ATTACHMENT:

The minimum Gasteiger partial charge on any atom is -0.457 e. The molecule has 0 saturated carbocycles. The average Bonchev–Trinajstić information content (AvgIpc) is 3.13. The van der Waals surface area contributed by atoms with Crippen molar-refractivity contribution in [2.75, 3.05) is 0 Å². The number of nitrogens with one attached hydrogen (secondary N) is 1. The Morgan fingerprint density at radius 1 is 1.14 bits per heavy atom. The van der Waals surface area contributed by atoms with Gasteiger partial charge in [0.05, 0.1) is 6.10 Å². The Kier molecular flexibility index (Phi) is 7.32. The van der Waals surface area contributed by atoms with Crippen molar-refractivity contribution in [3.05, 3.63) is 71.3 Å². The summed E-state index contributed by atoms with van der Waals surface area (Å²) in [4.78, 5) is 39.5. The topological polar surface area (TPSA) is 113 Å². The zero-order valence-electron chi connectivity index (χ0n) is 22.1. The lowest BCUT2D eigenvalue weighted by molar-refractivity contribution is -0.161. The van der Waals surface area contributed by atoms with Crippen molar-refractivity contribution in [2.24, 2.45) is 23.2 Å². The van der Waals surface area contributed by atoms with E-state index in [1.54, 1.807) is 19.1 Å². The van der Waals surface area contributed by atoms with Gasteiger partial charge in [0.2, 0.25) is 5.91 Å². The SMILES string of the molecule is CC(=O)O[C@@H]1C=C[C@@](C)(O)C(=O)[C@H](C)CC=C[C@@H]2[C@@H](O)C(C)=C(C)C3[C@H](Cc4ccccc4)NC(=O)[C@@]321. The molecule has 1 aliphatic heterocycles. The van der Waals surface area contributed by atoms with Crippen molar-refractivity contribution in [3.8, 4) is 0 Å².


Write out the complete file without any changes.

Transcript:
The minimum Gasteiger partial charge on any atom is -0.457 e. The molecule has 0 saturated carbocycles. The average Bonchev–Trinajstić information content (AvgIpc) is 3.13. The van der Waals surface area contributed by atoms with Crippen molar-refractivity contribution in [2.75, 3.05) is 0 Å². The number of nitrogens with one attached hydrogen (secondary N) is 1. The Morgan fingerprint density at radius 1 is 1.14 bits per heavy atom. The van der Waals surface area contributed by atoms with Gasteiger partial charge in [0.05, 0.1) is 6.10 Å². The Kier molecular flexibility index (Phi) is 7.32. The van der Waals surface area contributed by atoms with Crippen molar-refractivity contribution in [3.05, 3.63) is 71.3 Å². The summed E-state index contributed by atoms with van der Waals surface area (Å²) in [4.78, 5) is 39.5. The topological polar surface area (TPSA) is 113 Å². The zero-order valence-electron chi connectivity index (χ0n) is 22.1. The lowest BCUT2D eigenvalue weighted by molar-refractivity contribution is -0.161. The van der Waals surface area contributed by atoms with Crippen molar-refractivity contribution in [2.24, 2.45) is 23.2 Å². The van der Waals surface area contributed by atoms with E-state index in [1.54, 1.807) is 19.1 Å². The van der Waals surface area contributed by atoms with Gasteiger partial charge in [0.2, 0.25) is 5.91 Å². The SMILES string of the molecule is CC(=O)O[C@@H]1C=C[C@@](C)(O)C(=O)[C@H](C)CC=C[C@@H]2[C@@H](O)C(C)=C(C)C3[C@H](Cc4ccccc4)NC(=O)[C@@]321. The molecule has 1 aliphatic heterocycles. The van der Waals surface area contributed by atoms with Crippen molar-refractivity contribution in [3.8, 4) is 0 Å².